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Michael Raupach: How humans shape the climate and carbon cycle


Diagram adapted from U.S. DOE, Biological and Environmental Research Information System.

Diagram adapted from U.S. DOE, Biological and Environmental Research Information System.

A seminar with Michael Raupach on the 23rd of September 2013. Raupach talks about how to understand our home planet and shape our shared evolution, humanity now has to think across multiple intersecting dimensions (natural, economic, social, cultural). Here Michael Raupach presents and attempts to synthesise perspectives from two of these dimensions.

1. The generic responses of climate and the carbon cycle to human influence: Under an exponentially growing forcing (such as CO2 emissions), the initial response of the carbon-climate system is also approximately exponential, with the same growth rate. This basic fact broadly explains many features of the current behavior of the system, including the near constancy of the CO2 airborne fraction and the near-linear relationship between cumulative emissions and warming (the basis of the “carbon budget” approach to setting climate mitigation targets). However, these linear relationships are vulnerable to breakdown in future as the system is disturbed progressively more. Such breakdowns – some of which are observed already – provide one measure of the global vulnerability of the Earth System to anthropogenic disturbance.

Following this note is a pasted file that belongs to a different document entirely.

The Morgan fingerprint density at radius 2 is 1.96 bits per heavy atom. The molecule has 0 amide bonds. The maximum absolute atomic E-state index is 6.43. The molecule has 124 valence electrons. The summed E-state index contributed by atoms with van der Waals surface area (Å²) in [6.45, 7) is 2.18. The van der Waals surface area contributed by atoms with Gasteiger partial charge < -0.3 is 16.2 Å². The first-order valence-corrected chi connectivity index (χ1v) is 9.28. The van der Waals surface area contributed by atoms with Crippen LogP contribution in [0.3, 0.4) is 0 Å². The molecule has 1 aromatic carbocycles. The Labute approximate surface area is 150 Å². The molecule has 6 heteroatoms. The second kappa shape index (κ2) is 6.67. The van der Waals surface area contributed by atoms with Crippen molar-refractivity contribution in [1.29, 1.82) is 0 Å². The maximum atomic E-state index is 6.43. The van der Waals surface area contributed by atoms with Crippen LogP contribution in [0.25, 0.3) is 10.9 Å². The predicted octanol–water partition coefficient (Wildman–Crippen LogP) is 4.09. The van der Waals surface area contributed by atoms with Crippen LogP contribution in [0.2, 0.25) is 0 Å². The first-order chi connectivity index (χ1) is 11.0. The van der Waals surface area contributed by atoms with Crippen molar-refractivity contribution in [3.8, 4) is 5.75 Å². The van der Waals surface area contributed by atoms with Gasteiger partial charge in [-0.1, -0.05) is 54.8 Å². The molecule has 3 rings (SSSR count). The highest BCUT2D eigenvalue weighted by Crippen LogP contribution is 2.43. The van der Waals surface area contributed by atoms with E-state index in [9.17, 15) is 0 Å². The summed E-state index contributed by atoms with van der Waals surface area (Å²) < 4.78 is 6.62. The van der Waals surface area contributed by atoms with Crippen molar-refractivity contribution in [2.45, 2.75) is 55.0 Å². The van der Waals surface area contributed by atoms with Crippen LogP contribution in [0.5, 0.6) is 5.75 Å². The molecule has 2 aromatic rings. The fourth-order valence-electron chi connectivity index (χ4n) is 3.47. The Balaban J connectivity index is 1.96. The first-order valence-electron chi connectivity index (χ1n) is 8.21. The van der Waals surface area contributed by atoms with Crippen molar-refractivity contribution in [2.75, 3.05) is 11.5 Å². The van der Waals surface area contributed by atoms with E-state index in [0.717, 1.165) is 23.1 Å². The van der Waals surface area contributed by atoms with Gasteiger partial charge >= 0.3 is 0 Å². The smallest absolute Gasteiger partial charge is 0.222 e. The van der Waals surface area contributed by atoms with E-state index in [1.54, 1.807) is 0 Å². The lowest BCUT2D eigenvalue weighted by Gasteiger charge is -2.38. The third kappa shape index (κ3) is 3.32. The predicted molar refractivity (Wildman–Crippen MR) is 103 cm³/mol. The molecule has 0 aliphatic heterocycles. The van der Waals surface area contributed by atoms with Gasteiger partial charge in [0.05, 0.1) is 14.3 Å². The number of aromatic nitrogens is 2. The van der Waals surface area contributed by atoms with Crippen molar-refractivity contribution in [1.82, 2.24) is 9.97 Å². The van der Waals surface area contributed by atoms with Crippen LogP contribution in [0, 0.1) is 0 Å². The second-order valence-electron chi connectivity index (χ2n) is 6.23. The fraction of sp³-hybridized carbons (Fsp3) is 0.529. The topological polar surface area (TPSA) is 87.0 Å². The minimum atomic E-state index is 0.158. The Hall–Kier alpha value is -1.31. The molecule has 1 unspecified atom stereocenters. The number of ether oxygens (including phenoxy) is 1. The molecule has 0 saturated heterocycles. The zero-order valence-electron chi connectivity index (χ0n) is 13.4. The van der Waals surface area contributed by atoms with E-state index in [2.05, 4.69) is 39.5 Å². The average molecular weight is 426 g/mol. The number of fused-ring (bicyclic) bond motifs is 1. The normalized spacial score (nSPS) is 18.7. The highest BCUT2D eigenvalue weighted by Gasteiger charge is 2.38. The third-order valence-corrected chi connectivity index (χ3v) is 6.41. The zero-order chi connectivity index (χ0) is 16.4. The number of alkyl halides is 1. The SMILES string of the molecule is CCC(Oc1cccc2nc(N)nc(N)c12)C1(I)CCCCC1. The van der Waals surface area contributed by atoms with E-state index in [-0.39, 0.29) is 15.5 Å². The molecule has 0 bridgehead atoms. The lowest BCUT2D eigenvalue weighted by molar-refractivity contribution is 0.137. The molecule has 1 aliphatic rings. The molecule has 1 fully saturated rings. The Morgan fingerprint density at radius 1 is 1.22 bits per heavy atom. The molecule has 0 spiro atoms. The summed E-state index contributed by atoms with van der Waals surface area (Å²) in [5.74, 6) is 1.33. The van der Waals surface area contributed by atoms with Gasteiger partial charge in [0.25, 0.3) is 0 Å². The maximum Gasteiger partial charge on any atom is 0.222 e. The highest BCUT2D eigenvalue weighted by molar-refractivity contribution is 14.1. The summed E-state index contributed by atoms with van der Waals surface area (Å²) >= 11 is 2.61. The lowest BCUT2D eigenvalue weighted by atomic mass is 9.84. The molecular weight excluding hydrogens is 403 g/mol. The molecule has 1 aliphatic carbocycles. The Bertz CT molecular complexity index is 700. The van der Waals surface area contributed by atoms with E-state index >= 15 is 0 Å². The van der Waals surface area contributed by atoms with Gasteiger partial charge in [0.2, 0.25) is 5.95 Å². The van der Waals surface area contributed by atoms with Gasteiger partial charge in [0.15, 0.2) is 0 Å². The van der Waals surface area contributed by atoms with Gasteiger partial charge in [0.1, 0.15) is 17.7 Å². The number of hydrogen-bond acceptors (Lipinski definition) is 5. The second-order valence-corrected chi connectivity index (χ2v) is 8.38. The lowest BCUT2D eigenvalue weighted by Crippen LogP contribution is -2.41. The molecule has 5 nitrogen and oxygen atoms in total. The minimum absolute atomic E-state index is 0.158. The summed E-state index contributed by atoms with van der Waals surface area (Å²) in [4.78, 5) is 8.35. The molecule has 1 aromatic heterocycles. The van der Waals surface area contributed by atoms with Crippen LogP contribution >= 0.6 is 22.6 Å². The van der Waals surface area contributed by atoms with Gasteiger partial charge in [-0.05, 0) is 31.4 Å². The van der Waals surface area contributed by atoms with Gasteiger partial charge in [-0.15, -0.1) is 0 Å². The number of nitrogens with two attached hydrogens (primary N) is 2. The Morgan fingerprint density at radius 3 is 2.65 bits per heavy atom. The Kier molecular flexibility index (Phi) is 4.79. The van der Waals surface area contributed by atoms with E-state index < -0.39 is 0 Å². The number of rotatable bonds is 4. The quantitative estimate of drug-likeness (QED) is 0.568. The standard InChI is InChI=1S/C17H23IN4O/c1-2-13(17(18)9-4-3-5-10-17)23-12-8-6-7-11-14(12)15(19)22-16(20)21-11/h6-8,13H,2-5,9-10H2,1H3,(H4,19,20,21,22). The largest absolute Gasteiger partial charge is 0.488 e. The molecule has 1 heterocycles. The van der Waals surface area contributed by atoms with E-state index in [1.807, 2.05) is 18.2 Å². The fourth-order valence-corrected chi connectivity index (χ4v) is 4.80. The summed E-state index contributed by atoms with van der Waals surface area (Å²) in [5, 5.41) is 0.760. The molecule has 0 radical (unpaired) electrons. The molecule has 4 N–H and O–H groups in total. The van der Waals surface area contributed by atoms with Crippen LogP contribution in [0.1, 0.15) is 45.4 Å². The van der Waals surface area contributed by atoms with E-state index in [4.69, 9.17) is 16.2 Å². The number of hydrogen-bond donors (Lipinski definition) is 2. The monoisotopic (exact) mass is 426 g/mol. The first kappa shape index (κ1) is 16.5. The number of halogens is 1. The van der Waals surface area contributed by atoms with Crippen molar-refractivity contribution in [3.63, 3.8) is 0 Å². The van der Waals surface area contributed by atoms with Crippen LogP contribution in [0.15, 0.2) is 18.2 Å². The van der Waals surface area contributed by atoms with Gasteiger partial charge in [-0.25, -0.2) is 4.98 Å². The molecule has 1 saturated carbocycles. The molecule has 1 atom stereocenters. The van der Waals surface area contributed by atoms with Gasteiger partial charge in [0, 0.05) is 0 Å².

2. The role of narrative in shaping human-environment interactions: Natural science (as in the first part of this talk) is only one of the worldviews shaping the evolution of Planet Earth and its human crew: equally important in the present epoch are human behaviours and the forces that shape them. It may be useful to see these behaviours as guided by “narratives” (deep stories empowering actions) that are governed by the evolutionary mechanisms of diversification, selection and adaptation, akin to natural evolution. In shaping our shared future, the evolutionary contest between “expansion” and “sustenance” narratives is just as important as the dynamics of the natural world.

To read more about Michael Raupach and this seminar, please see below link.

The Stockholm Resilience Centre is a new international centre that advances transdisciplinary research for governance of social-ecological systems with a special emphasis on resilience – the ability to deal with change and continue to develop. It is a joint initiative between Stockholm University, the Stockholm Environment Institute and the Beijer International Institute of Ecological Economics at The Royal Swedish Academy of Sciences. The centre is funded by the Foundation for Strategic Environmental Research, Mistra.